Archive for December, 2015

January 1st is the beginning of a New Year and a time for a fresh start and new beginnings. The New Year is celebrated differently across the world with many traditions dating back hundreds of years, like Christmas it is a time for family and friends to get together, often with a meal, games and fireworks at midnight.

In the UK many people observe ‘first footing’ this is traditionally done by a young, dark haired, good looking male who leaves the house before midnight and is the first person through the front door after New Year begins carrying gifts such as a piece of coal, money, bread and salt, this is believed to bring good luck, many of us sing Robert Burns ‘Auld Lang Syne’ which represents remembrance of old friends and times spent together with them.

In Denmark traditions involve leaping from chairs at midnight and smashing plates on friends’ doorsteps, this symbolises good wishes for the New Year.

In Austria New Year’s Eve is called Sylvesterabend which means Eve of Saint Sylvester, suckling pig and peppermint ice cream are eaten and marzipan or chocolate good luck charms of chimney sweeps, coins or horseshoes are exchanged.

In Germany molten lead is poured into cold water to see what shapes develop, heart shapes symbolize marriage, round shapes good luck and a ship means a journey. At their New Year’s Eve celebrations a bit of every sort of food served is left on their plate until after midnight as a way of ensuring a well-stocked larder, Carp is traditionally eaten which is thought to bring wealth.

In Brazil lentils are eaten as part of their New Year’s Eve meal they are a symbol of wealth and prosperity, in a ceremony dedicated to the god of water Yemanja, a priestess of the macumba voodoo cult, dressed in blue and white, pushes a sacrificial boat filled with jewellery, candles and flowers from Ipenama Beach to bring health, wealth and happiness.

In Greece, 1st January is St Basil’s Day, he is remembered for his kindness and generosity to the poor. Vassilopitta or St Basil’s Cake is prepared and contains a silver or gold coin, bringing luck for coming year to whoever finds the coin.

However you celebrate the New Year have a wonderful time.


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Christmas is a time to eat, drink and get together with family and friends, sometimes we may over indulge on delicious festive food, if this is the case why not get outdoors, stretch your legs and walk it off.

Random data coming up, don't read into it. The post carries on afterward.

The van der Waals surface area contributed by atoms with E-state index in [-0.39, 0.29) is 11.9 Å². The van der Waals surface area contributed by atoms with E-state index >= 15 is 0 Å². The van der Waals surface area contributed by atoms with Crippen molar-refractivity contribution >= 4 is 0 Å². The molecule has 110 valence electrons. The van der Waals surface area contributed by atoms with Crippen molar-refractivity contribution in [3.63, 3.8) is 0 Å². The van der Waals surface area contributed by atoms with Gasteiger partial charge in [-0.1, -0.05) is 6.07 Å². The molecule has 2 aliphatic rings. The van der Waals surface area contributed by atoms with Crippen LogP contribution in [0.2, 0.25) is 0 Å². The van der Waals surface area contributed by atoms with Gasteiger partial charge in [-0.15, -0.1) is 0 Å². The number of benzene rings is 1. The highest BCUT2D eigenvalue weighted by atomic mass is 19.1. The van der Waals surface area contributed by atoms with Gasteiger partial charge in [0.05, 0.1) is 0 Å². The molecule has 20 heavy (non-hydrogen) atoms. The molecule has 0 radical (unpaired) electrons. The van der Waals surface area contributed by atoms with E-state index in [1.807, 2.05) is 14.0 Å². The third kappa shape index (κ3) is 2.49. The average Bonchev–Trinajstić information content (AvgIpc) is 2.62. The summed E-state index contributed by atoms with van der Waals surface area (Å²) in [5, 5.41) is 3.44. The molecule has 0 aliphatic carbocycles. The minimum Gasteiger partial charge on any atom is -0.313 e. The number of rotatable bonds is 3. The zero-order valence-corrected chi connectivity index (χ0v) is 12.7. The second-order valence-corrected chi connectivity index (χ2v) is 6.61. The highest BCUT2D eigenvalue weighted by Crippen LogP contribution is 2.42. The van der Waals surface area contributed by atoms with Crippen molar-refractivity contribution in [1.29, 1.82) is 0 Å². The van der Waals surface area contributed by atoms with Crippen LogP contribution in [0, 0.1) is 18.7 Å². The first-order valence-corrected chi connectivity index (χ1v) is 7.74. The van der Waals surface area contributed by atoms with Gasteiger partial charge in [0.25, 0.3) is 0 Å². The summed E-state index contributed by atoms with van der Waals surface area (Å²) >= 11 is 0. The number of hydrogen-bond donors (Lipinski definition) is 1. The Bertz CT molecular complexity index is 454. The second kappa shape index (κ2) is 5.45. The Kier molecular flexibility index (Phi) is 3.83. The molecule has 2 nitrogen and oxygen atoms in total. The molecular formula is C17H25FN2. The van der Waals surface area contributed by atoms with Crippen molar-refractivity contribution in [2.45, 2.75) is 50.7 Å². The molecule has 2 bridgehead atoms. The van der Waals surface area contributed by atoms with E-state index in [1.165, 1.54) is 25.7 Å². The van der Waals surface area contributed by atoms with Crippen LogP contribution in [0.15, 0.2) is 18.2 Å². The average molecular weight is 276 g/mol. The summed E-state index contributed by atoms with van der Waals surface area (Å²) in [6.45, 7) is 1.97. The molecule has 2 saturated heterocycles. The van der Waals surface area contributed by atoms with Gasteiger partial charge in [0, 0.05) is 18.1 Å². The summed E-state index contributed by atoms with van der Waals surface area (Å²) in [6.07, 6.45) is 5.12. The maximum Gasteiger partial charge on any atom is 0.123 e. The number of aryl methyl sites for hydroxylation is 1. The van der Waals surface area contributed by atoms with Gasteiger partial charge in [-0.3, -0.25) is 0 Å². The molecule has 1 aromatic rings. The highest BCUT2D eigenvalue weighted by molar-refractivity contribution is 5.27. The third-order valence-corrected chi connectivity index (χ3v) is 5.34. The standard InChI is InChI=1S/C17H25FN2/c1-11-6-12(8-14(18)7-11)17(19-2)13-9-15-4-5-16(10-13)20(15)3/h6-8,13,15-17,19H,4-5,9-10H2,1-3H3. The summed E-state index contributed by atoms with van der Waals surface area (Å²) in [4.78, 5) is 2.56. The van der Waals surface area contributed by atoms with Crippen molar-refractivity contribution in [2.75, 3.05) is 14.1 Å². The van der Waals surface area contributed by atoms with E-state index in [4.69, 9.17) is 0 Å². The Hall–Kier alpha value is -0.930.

For more than 25 years The Ramblers Association have organised a two week ‘Festival of Winter Walks’, 19th December 2015 – 3rd January 2016, to encourage everyone to get outdoors and enjoy our beautiful landscapes, there are hundreds of free group walks to choose from which are open to all. Whatever your age or ability there is a walk for you; fun festive-themed walks for little ones, leisurely strolls under 5 miles or longer walks for those who want more of a challenge for further information or to find a walk near you click here to visit their website.

In Ribchester there is an organised village Christmas walk it is called ‘The Annual Winter Walk for Pudding-full People’ and is now in its 27th year, it is about six to seven miles long and open to adults, children and well behaved dogs, with a shorter route for those with aged, tired or rather young legs, the walk finishes at one of the local pubs where chip butties are served, it is usually well attended despite often poor weather and a great way to catch up with friends, family and neighbours.

Mucky Wellies

If you have over indulged this Christmas or just want to get outdoors get wrapped up against the elements, grab your wellies/walking boots and go for a walk, don’t forget to take your camera and binoculars you never know what you might see.

Finally, I would like to wish you all a very Merry Christmas and a peaceful New Year

Happy rambling


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The weeks prior to Christmas are often very busy and hectic at home and at School with Christmas Concerts, Nativity performances, shopping trips and of course planning for the big day, if you haven’t had chance to enter our two free competitions on the Gardening With Children website, here is a little reminder, you could win some great wildlife prizes.